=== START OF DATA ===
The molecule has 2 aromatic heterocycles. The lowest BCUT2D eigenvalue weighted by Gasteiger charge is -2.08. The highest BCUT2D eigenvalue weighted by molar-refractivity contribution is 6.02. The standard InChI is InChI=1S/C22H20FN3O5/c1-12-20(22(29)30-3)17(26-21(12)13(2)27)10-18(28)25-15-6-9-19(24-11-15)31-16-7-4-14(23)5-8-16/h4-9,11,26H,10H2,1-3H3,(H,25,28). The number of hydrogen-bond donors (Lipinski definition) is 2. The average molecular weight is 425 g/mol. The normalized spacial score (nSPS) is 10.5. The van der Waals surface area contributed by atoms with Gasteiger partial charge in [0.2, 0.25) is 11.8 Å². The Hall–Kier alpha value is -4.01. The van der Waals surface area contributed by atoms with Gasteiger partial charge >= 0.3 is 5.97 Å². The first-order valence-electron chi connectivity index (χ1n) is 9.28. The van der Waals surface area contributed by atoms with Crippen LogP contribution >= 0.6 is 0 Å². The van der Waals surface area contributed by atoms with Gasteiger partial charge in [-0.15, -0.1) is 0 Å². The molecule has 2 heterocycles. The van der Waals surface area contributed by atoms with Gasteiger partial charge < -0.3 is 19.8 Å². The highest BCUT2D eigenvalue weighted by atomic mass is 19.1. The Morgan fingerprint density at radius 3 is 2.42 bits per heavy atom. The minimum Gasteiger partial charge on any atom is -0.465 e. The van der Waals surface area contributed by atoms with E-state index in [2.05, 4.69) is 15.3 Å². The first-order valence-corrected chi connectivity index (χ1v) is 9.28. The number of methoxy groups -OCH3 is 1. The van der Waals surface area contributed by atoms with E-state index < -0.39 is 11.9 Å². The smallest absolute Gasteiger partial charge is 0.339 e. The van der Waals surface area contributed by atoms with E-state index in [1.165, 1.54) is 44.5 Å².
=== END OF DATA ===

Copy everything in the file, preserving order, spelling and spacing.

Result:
The molecule has 2 aromatic heterocycles. The lowest BCUT2D eigenvalue weighted by Gasteiger charge is -2.08. The highest BCUT2D eigenvalue weighted by molar-refractivity contribution is 6.02. The standard InChI is InChI=1S/C22H20FN3O5/c1-12-20(22(29)30-3)17(26-21(12)13(2)27)10-18(28)25-15-6-9-19(24-11-15)31-16-7-4-14(23)5-8-16/h4-9,11,26H,10H2,1-3H3,(H,25,28). The number of hydrogen-bond donors (Lipinski definition) is 2. The average molecular weight is 425 g/mol. The normalized spacial score (nSPS) is 10.5. The van der Waals surface area contributed by atoms with Gasteiger partial charge in [0.2, 0.25) is 11.8 Å². The Hall–Kier alpha value is -4.01. The van der Waals surface area contributed by atoms with Gasteiger partial charge >= 0.3 is 5.97 Å². The first-order valence-electron chi connectivity index (χ1n) is 9.28. The van der Waals surface area contributed by atoms with Crippen LogP contribution >= 0.6 is 0 Å². The van der Waals surface area contributed by atoms with Gasteiger partial charge in [-0.15, -0.1) is 0 Å². The molecule has 2 heterocycles. The van der Waals surface area contributed by atoms with Gasteiger partial charge < -0.3 is 19.8 Å². The highest BCUT2D eigenvalue weighted by atomic mass is 19.1. The Morgan fingerprint density at radius 3 is 2.42 bits per heavy atom. The minimum Gasteiger partial charge on any atom is -0.465 e. The van der Waals surface area contributed by atoms with E-state index in [2.05, 4.69) is 15.3 Å². The first-order valence-corrected chi connectivity index (χ1v) is 9.28. The number of methoxy groups -OCH3 is 1. The van der Waals surface area contributed by atoms with E-state index < -0.39 is 11.9 Å². The smallest absolute Gasteiger partial charge is 0.339 e. The van der Waals surface area contributed by atoms with E-state index in [1.165, 1.54) is 44.5 Å².